Henry James: To Love is to Double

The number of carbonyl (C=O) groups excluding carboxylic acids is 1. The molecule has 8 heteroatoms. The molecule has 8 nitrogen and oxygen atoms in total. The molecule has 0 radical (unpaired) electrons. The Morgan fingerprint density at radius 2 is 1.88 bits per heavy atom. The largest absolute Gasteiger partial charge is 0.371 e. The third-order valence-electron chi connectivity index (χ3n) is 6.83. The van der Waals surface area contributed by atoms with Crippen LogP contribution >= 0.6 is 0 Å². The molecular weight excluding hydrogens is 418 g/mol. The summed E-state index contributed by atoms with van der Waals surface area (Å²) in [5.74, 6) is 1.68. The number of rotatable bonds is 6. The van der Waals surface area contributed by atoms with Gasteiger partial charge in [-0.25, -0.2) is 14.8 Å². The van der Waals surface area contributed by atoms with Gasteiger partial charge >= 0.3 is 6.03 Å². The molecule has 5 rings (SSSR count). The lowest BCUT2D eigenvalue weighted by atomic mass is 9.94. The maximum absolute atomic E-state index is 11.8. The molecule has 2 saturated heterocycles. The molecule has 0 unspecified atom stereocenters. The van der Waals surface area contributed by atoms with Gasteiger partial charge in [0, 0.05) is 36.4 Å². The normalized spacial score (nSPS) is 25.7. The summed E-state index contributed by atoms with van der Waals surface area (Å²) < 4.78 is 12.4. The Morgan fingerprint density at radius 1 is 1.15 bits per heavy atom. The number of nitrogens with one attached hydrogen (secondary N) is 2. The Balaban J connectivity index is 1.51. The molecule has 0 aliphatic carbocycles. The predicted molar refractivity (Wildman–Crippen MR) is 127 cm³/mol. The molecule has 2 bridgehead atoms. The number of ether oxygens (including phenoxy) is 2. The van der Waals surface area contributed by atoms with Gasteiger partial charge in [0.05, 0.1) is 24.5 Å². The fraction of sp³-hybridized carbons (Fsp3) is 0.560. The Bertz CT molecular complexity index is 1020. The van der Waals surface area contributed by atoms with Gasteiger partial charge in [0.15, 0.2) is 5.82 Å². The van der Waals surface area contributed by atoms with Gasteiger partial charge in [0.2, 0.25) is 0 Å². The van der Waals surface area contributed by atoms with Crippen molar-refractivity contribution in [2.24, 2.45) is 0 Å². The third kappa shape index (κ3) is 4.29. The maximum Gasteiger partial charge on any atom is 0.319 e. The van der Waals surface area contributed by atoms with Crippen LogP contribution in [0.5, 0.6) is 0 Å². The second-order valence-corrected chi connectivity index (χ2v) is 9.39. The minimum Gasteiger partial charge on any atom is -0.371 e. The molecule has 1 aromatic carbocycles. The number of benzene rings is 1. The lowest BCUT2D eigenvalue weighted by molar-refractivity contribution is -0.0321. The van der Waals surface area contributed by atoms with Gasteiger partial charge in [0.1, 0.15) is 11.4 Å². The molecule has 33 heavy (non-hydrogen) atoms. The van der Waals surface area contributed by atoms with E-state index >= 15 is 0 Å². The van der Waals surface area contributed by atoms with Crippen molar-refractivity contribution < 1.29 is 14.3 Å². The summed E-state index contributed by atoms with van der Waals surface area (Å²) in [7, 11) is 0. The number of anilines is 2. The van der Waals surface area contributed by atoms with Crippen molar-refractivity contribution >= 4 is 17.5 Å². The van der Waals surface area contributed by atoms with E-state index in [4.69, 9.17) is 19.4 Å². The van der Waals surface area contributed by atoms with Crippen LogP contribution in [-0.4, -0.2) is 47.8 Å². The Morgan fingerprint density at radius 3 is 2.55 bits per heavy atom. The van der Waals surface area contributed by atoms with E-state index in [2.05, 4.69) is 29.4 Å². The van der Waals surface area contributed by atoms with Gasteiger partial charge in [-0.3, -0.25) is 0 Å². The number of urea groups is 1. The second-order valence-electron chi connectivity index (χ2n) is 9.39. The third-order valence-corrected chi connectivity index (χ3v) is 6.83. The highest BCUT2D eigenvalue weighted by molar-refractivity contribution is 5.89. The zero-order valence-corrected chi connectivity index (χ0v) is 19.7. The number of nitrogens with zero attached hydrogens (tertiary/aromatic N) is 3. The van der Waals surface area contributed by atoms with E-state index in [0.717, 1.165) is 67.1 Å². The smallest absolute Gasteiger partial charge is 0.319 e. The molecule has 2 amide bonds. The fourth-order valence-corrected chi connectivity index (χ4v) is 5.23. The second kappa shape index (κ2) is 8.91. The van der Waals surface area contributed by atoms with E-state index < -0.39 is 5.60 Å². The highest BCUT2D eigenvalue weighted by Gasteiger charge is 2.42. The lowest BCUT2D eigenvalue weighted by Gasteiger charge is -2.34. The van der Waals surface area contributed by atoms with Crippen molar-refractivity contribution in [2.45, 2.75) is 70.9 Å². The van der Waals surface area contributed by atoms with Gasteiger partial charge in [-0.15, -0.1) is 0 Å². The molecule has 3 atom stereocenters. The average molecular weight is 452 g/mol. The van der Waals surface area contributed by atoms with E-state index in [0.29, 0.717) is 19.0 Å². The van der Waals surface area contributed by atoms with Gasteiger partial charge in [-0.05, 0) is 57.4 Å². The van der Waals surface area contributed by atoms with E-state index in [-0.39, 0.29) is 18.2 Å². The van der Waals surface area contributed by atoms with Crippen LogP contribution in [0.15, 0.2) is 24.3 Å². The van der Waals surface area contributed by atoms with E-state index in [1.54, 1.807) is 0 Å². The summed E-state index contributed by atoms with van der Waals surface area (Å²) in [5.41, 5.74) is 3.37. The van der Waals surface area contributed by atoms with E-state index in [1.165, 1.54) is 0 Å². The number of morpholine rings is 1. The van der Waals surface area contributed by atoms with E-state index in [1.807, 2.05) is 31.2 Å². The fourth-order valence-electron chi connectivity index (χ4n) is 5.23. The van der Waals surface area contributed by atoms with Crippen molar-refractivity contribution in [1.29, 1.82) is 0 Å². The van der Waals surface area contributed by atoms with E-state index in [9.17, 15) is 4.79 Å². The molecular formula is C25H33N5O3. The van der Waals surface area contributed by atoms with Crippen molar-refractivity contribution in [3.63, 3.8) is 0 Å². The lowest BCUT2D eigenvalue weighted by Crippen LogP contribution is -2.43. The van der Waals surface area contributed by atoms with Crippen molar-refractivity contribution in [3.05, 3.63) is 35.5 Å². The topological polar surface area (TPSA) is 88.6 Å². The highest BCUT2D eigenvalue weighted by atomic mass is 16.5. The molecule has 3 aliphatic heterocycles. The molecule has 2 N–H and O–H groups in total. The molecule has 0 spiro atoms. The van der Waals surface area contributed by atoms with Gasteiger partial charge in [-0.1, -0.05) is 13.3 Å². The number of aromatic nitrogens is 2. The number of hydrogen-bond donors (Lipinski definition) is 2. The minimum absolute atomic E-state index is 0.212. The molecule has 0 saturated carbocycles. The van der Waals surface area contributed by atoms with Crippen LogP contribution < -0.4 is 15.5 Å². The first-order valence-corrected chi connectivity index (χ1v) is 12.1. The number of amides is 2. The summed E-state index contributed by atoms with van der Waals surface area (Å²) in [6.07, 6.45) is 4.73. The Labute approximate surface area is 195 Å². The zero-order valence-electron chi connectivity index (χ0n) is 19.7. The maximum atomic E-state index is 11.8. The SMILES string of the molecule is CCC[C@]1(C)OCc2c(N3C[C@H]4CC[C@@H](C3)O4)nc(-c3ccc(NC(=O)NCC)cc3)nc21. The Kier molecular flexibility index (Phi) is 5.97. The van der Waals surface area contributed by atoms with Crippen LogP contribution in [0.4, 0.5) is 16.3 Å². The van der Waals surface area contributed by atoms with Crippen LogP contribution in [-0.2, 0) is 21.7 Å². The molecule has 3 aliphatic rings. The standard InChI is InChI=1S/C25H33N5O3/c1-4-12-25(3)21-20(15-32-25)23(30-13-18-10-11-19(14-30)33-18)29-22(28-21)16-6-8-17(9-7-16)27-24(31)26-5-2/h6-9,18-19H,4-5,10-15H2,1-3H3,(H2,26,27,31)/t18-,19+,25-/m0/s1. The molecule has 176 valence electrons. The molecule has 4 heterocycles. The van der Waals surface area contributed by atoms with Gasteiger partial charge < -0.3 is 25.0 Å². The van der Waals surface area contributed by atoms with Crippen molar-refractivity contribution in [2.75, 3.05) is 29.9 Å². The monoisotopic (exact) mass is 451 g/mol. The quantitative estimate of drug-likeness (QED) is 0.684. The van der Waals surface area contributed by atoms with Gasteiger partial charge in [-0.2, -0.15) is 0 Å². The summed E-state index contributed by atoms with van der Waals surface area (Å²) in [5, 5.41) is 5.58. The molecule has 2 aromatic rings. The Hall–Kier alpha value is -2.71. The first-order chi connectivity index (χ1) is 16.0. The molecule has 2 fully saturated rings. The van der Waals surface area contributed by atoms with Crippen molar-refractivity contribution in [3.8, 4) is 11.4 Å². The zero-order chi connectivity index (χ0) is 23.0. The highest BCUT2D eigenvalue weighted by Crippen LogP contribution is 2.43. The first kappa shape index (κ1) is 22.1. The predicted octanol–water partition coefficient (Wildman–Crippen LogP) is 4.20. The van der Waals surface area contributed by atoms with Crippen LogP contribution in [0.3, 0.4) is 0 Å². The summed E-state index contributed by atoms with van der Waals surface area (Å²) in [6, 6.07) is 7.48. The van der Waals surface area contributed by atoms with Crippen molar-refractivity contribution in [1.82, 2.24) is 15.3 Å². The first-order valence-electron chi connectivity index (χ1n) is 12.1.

For serious readers of English literature, the early and mid-career novels of Henry James (Roderick Hudson, The American, The Portrait of a Lady) are not enough. The ultimate challenge is the later ones (The Wings of the Dove, The Ambassadors, The Golden Bowl), which are longer, more ornately written and less action-driven. Indeed, for hundreds and hundreds of pages, nothing seems to happen in them and by the end we seem to be back where we started. Of course, we are already used to this from mid-period James. In The American (1877), the Boston millionaire Charles Newman decides not to reveal the de Bellegarde’s incriminating family secret, despite them thwarting his marriage to their daughter Claire. In The Portrait of a Lady (1881), Isabel Archer gives up the eligible Caspar Goodwood and inexplicably decides to return to her loveless marriage to the effete and pretentious Gilbert Osmonde and his daughter Pansy. In The Aspern Papers (1880), our nameless narrator decides not to marry the niece of the poet Jeffrey Aspern’s recently deceased former lover, even though this would allow him access to his long sought-after papers. And in the three great late novels, to adopt a kind of Jamesian locution, nothing also seems to happen, only more so. In The Wings of the Dove (1902), the impoverished writer Merton Densher not only fails to accept heiress Milly Theale’s generous bequest given to him so that he might marry the beautiful Kate Croy, but Kate arguably refuses him for not doing so. In The Ambassadors (1903), the middle-aged Lambert Strether sent over to France by the wealthy widow Mrs Newman to fetch her wayward son Chad not only fails to bring him home but also to marry the eligible Madame de Vionnet. Finally, in The Golden Bowl (1904), the two appropriate couples either fail to get married or fail in getting married, then fail to split up and carry on unhappily, with one couple (Maggie Verver and Prince Amerigo) remaining in Europe and the other (Charlotte Stant and Maggie’s father, Adam) returning to America.
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